Montessori Philosophy

Dr. Maria Montessori became the first female physician in Italy in 1896. Her medical practice and clinical observations led her to analyze how children learn and how they "construct themselves" from what they find in their immediate environment. The materials she developed are based on what she observed children doing "naturally". 

Montessori's profound contribution to education was the creation of an environment, materials and teacher training system which responds to a simple truth - children teach themselves.

 

The Preschool Years - Children have extraordinary powers of mind. They have a unique ability to "absorb" knowledge from their environments just by living. The peak time of this "absorbent mind" is from birth to six years of age.

 

  • They learn by exploring and discovery

  • They learn through their five senses

  • They respond to order from their innate need to know where things belong and how they fit together

  • They want to master the movements of their own bodies

  • They need to have freedom to choose without unnecessary adult interference 

  • They can learn to work independently, based on their own initiatives to build concentration and self-discipline

  • They are interested in and able to understand a wealth of information if it is available in manipulative, concrete experience

  • The foundation of all future learning and self-esteem is constructed in the early years


Child Centered Community

 

  • A mixed aged group - to learn from others and to help others learn

  • Strong relationships from 3 or 4 years in a room.

  • Learn to use common modes of social interaction and courtesy

  • Take responsibility for caring for their room

  • Develop an awareness of the rights and needs of the other people in the classroom

  • A thriving community where children are treated with respect and dignity and learn to treat others in the same way

  • Each child works and develops at own individual pace not in competition with others 


Prepared Environment - designed to facilitate maximum independence in learning and exploration for the child

 

  • Child sized furniture, materials and spaces

  • Ordered and uncluttered shelves which are organized into distinct areas

  • A wide variety of activities available for the child to select with ample opportunities for physical movement

  • Opportunities for individual lessons, small group and large group activities.

  • Classroom is a balance of freedom and discipline 


Montessori Materials - beautifully crafted and specifically included in the environment

 

  • The children may choose any activity for which they have had a lesson

  • Return to shelf when finished to be available for the next person

  • Each material isolates a "quality"

  • Materials are related to each other in a logical way and presented on the shelves in a logical sequence

  • Many materials are "self correcting" the child can see for him/herself that the work is complete without adult intervention


Practical Life: Skills of daily living -The child wants to learn how to do it for him/herself.

 

  • Caring for oneself - washing hands, zipping, combing, etc.

  • How to care for the environment - sweeping, polishing, cleaning, etc.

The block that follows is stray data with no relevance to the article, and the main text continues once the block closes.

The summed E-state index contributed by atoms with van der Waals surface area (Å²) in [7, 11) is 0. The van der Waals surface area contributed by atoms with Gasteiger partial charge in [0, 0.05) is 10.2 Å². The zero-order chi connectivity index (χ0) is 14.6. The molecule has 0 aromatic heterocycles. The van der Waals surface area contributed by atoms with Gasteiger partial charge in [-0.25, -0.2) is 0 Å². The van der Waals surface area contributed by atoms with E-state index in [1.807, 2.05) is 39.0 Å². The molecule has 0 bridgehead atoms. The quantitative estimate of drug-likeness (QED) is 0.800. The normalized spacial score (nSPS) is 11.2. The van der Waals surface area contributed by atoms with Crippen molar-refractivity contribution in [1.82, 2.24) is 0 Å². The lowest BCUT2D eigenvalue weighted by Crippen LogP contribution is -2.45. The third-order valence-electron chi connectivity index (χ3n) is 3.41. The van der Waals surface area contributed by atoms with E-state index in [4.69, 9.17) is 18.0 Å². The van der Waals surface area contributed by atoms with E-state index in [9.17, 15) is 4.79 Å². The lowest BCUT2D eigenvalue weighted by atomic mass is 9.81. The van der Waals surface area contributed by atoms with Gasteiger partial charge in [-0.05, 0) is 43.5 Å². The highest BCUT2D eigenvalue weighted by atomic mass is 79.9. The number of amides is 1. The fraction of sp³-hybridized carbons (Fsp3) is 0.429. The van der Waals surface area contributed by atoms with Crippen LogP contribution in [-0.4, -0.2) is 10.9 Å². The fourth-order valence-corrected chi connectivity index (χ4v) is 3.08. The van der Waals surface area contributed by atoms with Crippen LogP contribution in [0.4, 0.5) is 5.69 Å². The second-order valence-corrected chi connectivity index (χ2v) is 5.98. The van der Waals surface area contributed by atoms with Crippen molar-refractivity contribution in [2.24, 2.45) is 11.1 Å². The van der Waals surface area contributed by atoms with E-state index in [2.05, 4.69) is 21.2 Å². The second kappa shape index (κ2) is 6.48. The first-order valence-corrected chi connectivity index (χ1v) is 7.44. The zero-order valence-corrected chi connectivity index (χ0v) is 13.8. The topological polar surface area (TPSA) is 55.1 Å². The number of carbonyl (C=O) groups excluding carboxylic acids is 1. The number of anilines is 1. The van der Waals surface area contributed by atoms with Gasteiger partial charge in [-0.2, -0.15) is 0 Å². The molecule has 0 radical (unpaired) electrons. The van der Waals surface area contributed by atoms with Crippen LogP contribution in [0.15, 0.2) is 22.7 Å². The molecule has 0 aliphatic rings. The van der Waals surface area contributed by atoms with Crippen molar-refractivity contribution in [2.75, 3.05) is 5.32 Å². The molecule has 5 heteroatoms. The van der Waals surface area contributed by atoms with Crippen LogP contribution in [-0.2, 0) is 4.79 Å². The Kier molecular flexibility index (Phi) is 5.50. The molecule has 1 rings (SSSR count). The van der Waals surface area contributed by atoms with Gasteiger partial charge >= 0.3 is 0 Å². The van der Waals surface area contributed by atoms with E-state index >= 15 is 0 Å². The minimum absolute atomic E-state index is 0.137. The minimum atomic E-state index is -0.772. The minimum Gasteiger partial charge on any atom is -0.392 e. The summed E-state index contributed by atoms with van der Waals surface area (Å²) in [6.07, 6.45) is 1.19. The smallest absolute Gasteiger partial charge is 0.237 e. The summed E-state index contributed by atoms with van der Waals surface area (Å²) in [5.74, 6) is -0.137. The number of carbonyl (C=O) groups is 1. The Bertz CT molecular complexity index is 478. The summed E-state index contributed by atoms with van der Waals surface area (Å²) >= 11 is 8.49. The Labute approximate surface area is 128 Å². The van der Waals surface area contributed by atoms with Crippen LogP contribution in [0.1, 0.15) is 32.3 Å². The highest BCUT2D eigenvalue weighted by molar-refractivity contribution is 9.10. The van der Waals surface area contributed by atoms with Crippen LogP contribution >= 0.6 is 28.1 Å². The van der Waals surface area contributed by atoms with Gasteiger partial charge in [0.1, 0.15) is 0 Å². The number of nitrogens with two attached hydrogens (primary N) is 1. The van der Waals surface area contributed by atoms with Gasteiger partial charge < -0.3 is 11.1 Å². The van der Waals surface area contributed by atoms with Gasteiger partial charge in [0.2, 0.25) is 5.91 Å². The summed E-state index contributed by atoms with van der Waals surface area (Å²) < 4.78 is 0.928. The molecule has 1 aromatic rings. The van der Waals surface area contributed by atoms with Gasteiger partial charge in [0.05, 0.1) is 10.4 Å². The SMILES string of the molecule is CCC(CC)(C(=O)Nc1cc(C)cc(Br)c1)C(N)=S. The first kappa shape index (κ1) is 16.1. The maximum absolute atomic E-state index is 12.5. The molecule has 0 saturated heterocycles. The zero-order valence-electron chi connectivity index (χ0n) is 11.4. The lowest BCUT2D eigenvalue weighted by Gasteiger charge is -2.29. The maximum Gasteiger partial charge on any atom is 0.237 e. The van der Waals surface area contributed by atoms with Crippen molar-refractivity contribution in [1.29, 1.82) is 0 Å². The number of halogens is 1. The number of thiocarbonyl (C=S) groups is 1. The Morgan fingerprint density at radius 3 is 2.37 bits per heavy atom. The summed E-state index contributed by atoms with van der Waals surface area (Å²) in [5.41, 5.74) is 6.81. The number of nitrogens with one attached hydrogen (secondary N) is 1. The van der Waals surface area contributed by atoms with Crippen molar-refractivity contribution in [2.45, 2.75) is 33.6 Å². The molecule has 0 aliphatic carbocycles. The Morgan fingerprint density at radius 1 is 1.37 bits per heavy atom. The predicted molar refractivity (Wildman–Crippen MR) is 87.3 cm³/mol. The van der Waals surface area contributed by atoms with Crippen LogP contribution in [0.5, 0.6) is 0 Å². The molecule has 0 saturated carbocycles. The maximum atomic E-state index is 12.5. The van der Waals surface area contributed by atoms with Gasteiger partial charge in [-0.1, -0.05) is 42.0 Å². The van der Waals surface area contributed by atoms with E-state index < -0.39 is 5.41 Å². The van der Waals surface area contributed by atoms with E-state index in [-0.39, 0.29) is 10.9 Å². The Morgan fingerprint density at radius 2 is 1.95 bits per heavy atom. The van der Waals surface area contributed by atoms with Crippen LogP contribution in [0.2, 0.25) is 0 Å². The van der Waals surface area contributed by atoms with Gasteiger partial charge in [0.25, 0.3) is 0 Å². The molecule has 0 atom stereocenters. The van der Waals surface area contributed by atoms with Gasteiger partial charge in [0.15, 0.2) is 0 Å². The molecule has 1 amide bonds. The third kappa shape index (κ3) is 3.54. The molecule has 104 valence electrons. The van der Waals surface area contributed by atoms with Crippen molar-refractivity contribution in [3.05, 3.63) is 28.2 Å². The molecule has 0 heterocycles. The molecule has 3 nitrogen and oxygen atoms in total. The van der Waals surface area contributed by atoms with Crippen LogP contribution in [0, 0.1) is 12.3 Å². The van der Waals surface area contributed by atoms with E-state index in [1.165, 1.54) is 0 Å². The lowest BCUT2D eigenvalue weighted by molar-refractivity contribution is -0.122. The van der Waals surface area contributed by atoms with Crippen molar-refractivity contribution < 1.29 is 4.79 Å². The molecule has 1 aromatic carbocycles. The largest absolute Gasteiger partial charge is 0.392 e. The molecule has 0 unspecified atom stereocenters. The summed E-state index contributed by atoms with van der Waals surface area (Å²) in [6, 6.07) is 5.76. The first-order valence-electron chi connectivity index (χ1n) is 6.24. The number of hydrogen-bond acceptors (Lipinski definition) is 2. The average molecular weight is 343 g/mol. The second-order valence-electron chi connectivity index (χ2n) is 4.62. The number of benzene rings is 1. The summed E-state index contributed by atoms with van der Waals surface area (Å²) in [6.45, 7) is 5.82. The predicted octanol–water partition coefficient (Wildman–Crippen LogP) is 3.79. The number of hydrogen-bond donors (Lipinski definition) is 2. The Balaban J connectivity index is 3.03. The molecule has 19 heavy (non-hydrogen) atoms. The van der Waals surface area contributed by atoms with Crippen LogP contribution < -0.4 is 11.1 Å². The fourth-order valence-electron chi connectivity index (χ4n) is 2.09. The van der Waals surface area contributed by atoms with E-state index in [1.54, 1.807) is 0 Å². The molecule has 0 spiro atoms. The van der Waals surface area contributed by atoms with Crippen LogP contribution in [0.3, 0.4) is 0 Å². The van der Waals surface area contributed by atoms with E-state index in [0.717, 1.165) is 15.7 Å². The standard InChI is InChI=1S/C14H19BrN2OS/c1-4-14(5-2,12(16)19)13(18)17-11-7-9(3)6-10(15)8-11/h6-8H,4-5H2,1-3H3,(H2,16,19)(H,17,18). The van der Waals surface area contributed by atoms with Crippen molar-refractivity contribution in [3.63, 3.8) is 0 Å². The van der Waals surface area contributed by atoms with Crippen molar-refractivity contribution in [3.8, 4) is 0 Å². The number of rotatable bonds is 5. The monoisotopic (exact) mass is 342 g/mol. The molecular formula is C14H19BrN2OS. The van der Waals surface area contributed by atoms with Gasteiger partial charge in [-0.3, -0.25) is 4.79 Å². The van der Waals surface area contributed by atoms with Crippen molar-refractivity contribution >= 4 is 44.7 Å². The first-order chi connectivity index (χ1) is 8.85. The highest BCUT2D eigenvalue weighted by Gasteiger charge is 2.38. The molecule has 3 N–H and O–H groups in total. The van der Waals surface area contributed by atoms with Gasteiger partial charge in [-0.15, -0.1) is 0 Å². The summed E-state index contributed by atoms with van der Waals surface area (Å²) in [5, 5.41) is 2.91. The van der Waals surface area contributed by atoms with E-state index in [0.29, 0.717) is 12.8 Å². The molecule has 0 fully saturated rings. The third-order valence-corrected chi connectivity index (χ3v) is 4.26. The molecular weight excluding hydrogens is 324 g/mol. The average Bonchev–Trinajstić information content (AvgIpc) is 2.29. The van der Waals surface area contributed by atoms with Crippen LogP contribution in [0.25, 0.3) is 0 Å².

• Development of social skills and relationships - greeting, serving, accepting, thanking - "grace and courtesies"

  • Movement with control and thoughtfulness

  • Simple tasks can be very meaningful and rewarding to children

  • Encourages, enables and fosters independence 


Sensorial Materials: Exploring the world - means of classifying and expressing the impressions they have received

 

  • Through sight, touch, taste, smell and sound children clarifies, classifies and begins to comprehend their world

  • Multiple senses are involved in each task

  • Materials are attractive and "call " to the child for exploration


Mathematics: From concrete to abstract - concrete materials allow the children explore seemingly sophisticated concepts

 

  • Materials are related and sequential

  • Many different activities to explore a concept

  • Concrete is always there and available to refer to

  • Materials create a mental impression for future development

 

Language: From Spoken to written - the whole room is an ode to spoken language the vocabulary is rich and the range is enormous

 

  • Language is the building block . It physically builds the brain's higher-reasoning centers

  • Materials are related and sequential and developmentally appropriate

  • The spoken word leads to encoding of symbols to communicate those words

  • Related to other areas of exploration 


Art and music as a part of everyday life - art materials are available in the room for self expression as a natural tool. Music gives a communal sharing and another means to learn about oneself and others

Relationship to the natural world - The room has plants and animals for the children to learn to nurture and become responsible for our great blue sphere

Role of the parent - The parent is the most important teacher for the child. No one knows or cares for your child as you do

 

  • The word educate comes from the Latin root meaning "to lead"

  • The school is an extension of the home 


The Montessori Educator - the teacher is an advocate for the child

 

  • The teacher encourages the inner motivation of the child. 

  • It is not about exterior "control" but helping the child to learn to control him/herself.

  • The teacher never unnecessarily interferes or corrects

  • The teacher wants the child to be successful

*For more information on Montessori education, please see the American Montessori Society.

© 2016 Montessori School of Tupelo, Inc.

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